After waiting the appropriate amount of time for the reagent to activate in the water sample, compare the color of the water to that of the color scale provided by the test kit. Like with test strips, it is unlikely your color will match the benchmark colors of the test kit exactly. Use your best judgement to determine the exact amount of chlorine in the water.
How to Raise Pool Chlorine
The Association of Pool and Spa Professionals recommends keeping free chlorine between 2.0 and 4.0 ppm. The Center for Disease Control recommends free chlorine be kept above 1.0 ppm for pools and 3.0 ppm for hot tubs. If you find your free chlorine to be below these recommended ranges, it is important to add the appropriate chemicals to your pool to increase free chlorine back to the desired level.
There are several chemicals that may be used to raise your free chlorine. These include chlorine gas, chlorine tablets, sodium hypochlorite (commonly referred to as liquid bleach), calcium hypochlorite (commonly referred to as cal-hypo), trichloroisocyanuric acid (commonly referred to as trichlor), dichlorine (commonly referred to as dichlor), and lithium hypochlorite. For more information about each of these sanitizing agents, read our post “Types of Pool Chlorine Sanitizers”.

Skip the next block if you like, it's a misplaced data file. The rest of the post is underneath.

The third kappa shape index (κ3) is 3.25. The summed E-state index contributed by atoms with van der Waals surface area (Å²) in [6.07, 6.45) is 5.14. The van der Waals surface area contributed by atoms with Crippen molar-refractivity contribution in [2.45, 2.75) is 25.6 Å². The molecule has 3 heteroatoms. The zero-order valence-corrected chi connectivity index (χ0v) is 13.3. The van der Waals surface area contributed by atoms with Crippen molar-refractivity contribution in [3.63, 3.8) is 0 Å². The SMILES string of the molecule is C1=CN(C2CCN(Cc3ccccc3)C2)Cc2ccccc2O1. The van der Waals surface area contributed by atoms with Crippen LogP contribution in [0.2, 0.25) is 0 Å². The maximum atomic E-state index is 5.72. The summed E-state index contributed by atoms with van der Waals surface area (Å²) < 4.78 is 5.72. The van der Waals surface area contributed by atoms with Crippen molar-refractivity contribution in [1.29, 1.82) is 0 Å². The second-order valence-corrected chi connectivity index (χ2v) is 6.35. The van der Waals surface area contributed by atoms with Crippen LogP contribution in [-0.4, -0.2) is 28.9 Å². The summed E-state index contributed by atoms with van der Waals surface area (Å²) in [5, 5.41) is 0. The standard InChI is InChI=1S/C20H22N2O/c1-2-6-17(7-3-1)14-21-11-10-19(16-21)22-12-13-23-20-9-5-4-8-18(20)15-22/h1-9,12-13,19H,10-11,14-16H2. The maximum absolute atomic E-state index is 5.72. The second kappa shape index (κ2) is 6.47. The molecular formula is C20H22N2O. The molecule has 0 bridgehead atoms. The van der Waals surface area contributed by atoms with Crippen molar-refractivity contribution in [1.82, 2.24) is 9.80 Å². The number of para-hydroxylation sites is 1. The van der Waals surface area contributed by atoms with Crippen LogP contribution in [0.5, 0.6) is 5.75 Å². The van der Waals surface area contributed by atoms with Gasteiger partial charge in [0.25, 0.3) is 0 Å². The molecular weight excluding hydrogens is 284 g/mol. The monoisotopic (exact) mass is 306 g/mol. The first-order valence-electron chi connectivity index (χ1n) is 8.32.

To determine how much sanitizer to add to raise your free chlorine to the desired levels, we recommend using the Pool Calcualtor’s free chlorine test. More information about how to use the test can be found in the video below. When your free chlorine levels get too low, we recommend using calcium hypochlorite to raise them back up.
How to Lower Pool Chlorine
It is much better to have too much free chlorine than not enough free chlorine. Water with not enough free chlorine may allow harmful bacteria to grow that could lead to life-threatening illness, including E Coli. By contrast, too much free chlorine may cause irritation to the eyes and skin. In the worst scenarios, too much free chlorine may result in a rash that lasts several hours to a day or two. Do not be alarmed if your test results indicate your water contains too much free chlorine.
Nonetheless, it is no fun to swim in irritating conditions. If you would like to lower the amount of free chlorine in your pool, there are two easy ways to do so. The first is to wait it out. Free chlorine will interact with the contaminants in your pool and convert into combined chlorine before deconstructing altogether. New contaminants, such as bacteria from the natural environment, are constantly being introduced into the water. Moreover, UV rays from sunlight expedite the dissolution of free chlorine. Depending on how much free chlorine is in your pool, free chlorine may be down to a suitable level within a few hours.
If you would like to expedite the removal of free chlorine from your pool or hot tub water, the best way is to replace some of your pool’s existing water with new water. The new water should have no free chlorine, but also have contaminants for the remaining chlorine to attack. In effect, replacing some of the water packs a one-two punch by reducing the amount of chlorine and making the remaining chlorine work even harder.